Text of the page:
Tuesday, November 10, 2009

He looked at me!

I met a really interesting gentleman over the weekend who, when he was 12, actually saw Gandhiji, in person! How it happened was: He lived near Gandhiji's Sevagram ashram in Wardha. And, much like some of us keep pestering our parents for this or that, he kept pestering his dad: I want to see Bapu! I want to see Bapu! Finally, the day dawned and they went over to Wardha.

They had been told strictly not to fall at Gandhiji's feet, or to shout 'Gandhiji ki jai!".... It seems he abhorred this. A crowd had gathered and they all waited for Gandhiji to appear from his hut, to make his way to the place where he would have breakfast (which was just some ground groundnuts anyway).

He appeared, and there was a hush as people gazed. "I felt he was looking at me!" said the gentleman. "And I'll tell you, everybody there felt that. There was a kind of magic about him."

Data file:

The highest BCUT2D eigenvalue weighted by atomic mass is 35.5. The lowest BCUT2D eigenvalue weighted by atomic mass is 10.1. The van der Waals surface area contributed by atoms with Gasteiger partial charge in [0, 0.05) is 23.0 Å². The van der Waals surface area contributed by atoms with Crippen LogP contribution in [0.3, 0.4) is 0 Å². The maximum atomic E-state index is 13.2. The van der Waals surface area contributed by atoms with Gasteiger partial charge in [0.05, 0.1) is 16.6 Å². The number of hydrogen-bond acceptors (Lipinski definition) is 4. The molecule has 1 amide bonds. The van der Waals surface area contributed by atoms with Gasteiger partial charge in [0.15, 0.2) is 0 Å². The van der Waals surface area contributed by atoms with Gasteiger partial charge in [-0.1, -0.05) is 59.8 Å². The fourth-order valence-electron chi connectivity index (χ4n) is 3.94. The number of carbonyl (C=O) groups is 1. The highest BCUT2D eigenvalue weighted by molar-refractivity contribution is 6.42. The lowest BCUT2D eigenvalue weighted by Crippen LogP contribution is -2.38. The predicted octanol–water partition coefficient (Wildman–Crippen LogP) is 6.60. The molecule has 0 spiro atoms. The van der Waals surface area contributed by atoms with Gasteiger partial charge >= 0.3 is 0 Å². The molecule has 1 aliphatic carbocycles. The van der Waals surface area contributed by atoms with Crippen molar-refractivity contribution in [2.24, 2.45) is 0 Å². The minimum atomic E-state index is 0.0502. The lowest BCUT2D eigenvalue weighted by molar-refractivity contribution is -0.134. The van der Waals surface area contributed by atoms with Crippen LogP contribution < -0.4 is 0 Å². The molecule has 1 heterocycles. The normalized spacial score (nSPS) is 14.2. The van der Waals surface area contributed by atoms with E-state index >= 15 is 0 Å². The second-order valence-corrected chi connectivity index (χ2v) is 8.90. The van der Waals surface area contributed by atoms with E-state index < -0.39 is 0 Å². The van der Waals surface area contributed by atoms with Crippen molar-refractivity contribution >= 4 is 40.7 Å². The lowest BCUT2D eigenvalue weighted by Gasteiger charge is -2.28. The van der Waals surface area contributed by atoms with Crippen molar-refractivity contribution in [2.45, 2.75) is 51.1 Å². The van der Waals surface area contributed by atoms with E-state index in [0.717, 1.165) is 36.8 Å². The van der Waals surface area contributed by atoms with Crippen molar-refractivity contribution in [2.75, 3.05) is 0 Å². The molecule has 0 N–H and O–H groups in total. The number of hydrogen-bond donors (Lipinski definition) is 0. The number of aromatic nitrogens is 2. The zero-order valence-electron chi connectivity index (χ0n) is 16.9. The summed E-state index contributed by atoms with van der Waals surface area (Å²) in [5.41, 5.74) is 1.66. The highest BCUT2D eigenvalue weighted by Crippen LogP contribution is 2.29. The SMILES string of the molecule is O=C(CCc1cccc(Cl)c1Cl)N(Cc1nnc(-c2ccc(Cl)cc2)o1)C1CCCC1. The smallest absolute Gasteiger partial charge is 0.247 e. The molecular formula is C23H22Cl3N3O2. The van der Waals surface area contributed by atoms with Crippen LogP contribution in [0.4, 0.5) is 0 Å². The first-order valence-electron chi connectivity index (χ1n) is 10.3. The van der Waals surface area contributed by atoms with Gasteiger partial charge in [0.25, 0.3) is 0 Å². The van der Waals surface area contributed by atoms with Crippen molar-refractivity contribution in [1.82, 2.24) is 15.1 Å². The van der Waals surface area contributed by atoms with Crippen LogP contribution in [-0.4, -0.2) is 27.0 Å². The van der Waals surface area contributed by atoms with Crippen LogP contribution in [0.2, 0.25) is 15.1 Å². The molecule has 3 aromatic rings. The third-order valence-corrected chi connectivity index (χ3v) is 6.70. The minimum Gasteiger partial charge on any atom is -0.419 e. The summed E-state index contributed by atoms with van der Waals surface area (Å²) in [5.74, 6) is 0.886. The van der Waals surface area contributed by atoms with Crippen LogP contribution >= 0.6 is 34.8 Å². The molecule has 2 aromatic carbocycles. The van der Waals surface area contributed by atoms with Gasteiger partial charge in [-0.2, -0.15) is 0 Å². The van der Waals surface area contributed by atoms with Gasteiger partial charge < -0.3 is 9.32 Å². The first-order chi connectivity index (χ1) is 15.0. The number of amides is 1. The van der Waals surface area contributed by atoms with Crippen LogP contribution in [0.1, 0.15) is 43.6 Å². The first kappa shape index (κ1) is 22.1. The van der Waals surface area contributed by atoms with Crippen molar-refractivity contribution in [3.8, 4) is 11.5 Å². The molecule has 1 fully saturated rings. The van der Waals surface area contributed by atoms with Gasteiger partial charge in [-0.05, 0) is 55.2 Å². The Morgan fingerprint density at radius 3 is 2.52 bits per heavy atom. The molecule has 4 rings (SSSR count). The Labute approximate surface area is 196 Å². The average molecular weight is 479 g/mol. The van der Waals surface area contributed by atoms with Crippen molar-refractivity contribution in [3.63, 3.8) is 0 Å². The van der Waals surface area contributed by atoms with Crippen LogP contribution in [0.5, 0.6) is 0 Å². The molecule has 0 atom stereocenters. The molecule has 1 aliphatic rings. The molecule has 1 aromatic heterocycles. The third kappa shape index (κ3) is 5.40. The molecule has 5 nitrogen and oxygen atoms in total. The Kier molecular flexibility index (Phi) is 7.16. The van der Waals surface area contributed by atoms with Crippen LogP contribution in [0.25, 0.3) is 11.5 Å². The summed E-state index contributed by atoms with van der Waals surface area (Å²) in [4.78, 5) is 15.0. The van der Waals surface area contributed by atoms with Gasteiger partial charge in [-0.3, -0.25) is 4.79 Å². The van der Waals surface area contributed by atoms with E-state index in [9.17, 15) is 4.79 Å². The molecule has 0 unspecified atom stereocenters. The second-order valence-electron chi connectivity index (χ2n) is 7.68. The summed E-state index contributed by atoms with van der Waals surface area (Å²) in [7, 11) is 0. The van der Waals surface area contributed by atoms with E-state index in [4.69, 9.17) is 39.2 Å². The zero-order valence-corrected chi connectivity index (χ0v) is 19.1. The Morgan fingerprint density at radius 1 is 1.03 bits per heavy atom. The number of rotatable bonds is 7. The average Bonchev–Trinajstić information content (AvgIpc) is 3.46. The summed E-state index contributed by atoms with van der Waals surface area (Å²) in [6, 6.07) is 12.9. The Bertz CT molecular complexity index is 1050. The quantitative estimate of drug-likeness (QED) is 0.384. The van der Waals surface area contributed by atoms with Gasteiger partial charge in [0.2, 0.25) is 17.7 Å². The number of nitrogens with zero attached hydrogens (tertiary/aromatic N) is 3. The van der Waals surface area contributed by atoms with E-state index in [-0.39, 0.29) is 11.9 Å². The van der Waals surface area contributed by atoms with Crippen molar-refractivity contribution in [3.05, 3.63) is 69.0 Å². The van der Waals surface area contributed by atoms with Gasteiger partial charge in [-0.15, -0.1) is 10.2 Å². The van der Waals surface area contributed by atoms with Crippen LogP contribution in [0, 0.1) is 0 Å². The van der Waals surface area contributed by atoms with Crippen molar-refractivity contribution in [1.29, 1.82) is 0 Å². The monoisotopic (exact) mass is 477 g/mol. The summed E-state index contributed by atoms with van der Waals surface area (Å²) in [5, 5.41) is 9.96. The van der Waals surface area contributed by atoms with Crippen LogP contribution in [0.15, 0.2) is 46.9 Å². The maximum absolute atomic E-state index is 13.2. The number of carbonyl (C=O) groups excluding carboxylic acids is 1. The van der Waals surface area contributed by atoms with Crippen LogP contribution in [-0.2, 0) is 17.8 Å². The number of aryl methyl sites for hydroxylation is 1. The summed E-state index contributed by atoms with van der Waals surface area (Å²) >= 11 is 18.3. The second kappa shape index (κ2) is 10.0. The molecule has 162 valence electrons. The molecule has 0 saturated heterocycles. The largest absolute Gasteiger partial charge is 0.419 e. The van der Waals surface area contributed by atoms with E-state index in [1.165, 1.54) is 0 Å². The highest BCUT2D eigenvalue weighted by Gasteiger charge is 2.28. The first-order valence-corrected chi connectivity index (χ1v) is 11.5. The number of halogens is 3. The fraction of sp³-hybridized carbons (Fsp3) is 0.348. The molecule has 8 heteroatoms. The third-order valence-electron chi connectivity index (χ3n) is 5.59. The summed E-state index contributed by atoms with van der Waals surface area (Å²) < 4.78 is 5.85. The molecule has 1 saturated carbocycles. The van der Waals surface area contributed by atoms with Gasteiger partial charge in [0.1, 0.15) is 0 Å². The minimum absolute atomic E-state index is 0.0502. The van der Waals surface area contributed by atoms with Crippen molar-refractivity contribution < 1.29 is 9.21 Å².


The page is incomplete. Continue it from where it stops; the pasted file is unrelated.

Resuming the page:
Indeed, many people have said that when Gandhiji gazed upon a crowd, each one in the crowd felt he was looking at him or her directly. Such was his personality.

In 'Picture Gandhi' you will read about how people would hold up their babies, even in a large crowd, so that Gandhiji's gaze would fall upon them. 

The gentleman also told me that he had heard from others that when you met Gandhiji, even if for ten minutes, "you became his world"... that is, he gave you his full attention.

Something for us there, right? Especially in this day of mobile phones and easy distractions? How to listen, how to pay attention....?

1 comment:

  1. My mother's cousin has a similar story, only he was just a baby then. His mother who was very young herself, insisted on going to see Gandhi. They waited for hours, and when the car passed by she rushed forward past guards and through the surging crowds and held her baby up. For a moment everything stopped, and the infant got that famous look, the look of undivided attention.

    The young mother wasn't well, and in fact she died shortly after, but she took her baby to be blessed by Gandhiji. For him, that "He looked at me" moment, even as an adult today, constitutes a link both with Gandhi and with the young mother whom he lost so young.